- slide 1 of 3
There’s only one thing worse than having a hard drive crash with no backups, and that’s having a hard drive crash and finding out your backups are corrupt, aren’t up-to-date, are missing some important files, or are so unorganized that they aren’t useful. It happens, and when it does, it’s a nightmare. It’s important to know that testing the backups and organizing the backups you’ve recently created is just as important as remembering to back up in the first place. In this article you’ll learn to test and organize your current and future CD and DVD backups.
- slide 2 of 3
Testing CD and DVD Collections
It’s easy to test a CD or DVD. Just pop the disk in the disk drive, open it in My Computer in XP or Computer in Vista, and verify that you can view and use the information on it. If the data’s there, using it is easy. Simply drag and drop the backed-up data from the CD or DVD to the new or repaired PC’s hard drive. Because the data on a CD or DVD is so versatile, you can copy the data to another Windows operating system or even copy some of your personal data to a Mac or Linux machine if you want to.
Note that this applies to manual backups where you have copied actual files. You can't drag and drop a backup created using a backup utility like Vista's Backup and Restore Center.
- slide 3 of 3
Organizing CD and DVD Collections
It’s not quite as easy to keep the data organized. There are a hundred ways to go wrong. You can burn CDs haphazardly and have data spread across several disks. You can have disks everywhere--in desk drawers, in a closet--or maybe you don’t keep them stored in the proper cases. Perhaps the disks aren’t dated, or you have a lot of duplicate data. These backups are going to drive you crazy if you ever have to use them.
In order to avoid these problems you have to start at the source. You have to take the initiative to avoid gunk before, during, and after making your backups. The following list will help you start anew:
* Each time you burn a CD or DVD, write the date on it. Organize backups by date on a shelf, in an organizer, or in a drawer.
* Place burned CDs and DVDs in protective cases. Inside the case, include a note of what is on the CD or DVD--documents, pictures, music, movies, or other data.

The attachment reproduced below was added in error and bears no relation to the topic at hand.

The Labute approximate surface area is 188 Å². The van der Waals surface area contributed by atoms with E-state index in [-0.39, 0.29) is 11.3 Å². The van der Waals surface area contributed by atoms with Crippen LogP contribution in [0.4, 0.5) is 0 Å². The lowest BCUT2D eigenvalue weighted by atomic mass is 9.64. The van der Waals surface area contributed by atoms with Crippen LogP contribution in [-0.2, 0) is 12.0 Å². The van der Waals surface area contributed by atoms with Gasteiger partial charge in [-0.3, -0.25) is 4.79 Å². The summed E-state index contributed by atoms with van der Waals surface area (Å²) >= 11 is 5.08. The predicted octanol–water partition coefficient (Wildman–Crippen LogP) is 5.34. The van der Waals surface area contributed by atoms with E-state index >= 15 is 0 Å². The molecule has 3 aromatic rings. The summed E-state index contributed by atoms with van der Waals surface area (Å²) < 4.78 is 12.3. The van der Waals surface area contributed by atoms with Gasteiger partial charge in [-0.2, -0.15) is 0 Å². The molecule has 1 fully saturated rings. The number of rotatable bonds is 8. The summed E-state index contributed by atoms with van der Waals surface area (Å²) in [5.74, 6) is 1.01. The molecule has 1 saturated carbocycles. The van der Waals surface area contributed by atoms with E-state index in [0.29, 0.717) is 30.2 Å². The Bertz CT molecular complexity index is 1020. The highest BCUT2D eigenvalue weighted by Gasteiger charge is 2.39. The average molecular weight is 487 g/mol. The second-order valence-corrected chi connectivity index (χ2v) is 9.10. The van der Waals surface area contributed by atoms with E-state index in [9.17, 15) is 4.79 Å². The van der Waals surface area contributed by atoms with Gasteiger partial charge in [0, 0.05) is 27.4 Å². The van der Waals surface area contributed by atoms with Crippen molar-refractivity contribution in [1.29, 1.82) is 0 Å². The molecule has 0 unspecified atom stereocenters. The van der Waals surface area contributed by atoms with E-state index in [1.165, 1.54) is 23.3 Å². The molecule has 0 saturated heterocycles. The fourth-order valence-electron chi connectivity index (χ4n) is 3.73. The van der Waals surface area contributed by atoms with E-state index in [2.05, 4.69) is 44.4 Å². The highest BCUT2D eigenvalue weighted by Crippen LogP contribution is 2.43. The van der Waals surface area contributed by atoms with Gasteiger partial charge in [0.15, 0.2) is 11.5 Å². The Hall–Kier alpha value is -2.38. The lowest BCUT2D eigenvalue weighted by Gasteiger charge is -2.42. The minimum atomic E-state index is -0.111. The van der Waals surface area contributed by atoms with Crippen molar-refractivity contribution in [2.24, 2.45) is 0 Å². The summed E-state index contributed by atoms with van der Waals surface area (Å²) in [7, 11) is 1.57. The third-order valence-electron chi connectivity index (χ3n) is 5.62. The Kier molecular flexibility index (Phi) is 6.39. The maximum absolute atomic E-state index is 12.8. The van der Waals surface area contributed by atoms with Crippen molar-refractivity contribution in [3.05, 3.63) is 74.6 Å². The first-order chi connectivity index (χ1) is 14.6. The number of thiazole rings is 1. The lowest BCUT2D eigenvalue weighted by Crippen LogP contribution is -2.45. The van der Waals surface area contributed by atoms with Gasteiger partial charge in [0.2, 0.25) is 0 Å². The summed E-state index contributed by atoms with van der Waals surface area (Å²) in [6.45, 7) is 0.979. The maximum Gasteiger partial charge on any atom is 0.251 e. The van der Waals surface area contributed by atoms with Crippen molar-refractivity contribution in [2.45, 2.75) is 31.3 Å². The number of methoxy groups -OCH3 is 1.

* Create subfolders when creating new data on your hard drive. Doing so will allow you to back up only the new data and avoid the duplication that exists when entire folders are repeatedly backed up.
* Test all CDs and DVDs before storing them.
* Always have one backup created by Microsoft Backup with the system state in case of emergencies. It’s even better if you can burn a copy of your entire root drive to a DVD.
* Don’t forget to back up fonts, drivers, downloaded programs, registration codes, service packs, and other data a few times a year. Store these in a safe place, in dated order.
* Applications you’ve purchased, operating system disks, driver disks, and office application disks must be kept safe too. I use a CD notebook.
Warning! If you decide to use a CD notebook, make sure you keep all registration codes with the software. Some of the codes are written on the box the software came in or on a separate paper. If you throw these out, you won’t be able to reinstall your software should you need to.
Know what computer data you need to back up, why you should, and how to do it.
- Know what data to back up and why
- Data Types You should Back Up Regularly
- Remember to Back Up Internet Explorer Data
- Remember to Back Up Data Created in Third-Party Applications
- Back Up System Information, Fonts, and Updates
- Back up data to a CD or DVD using Windows
- Another Back Up Option – The External Drive
- Alternate Backup Strategies and Media
- Test and Organize Optical Media Backups
- Test and Organize Backups on External Drives
- Restore Application –Specific Files and Folders
- Conclusion: The Backup Series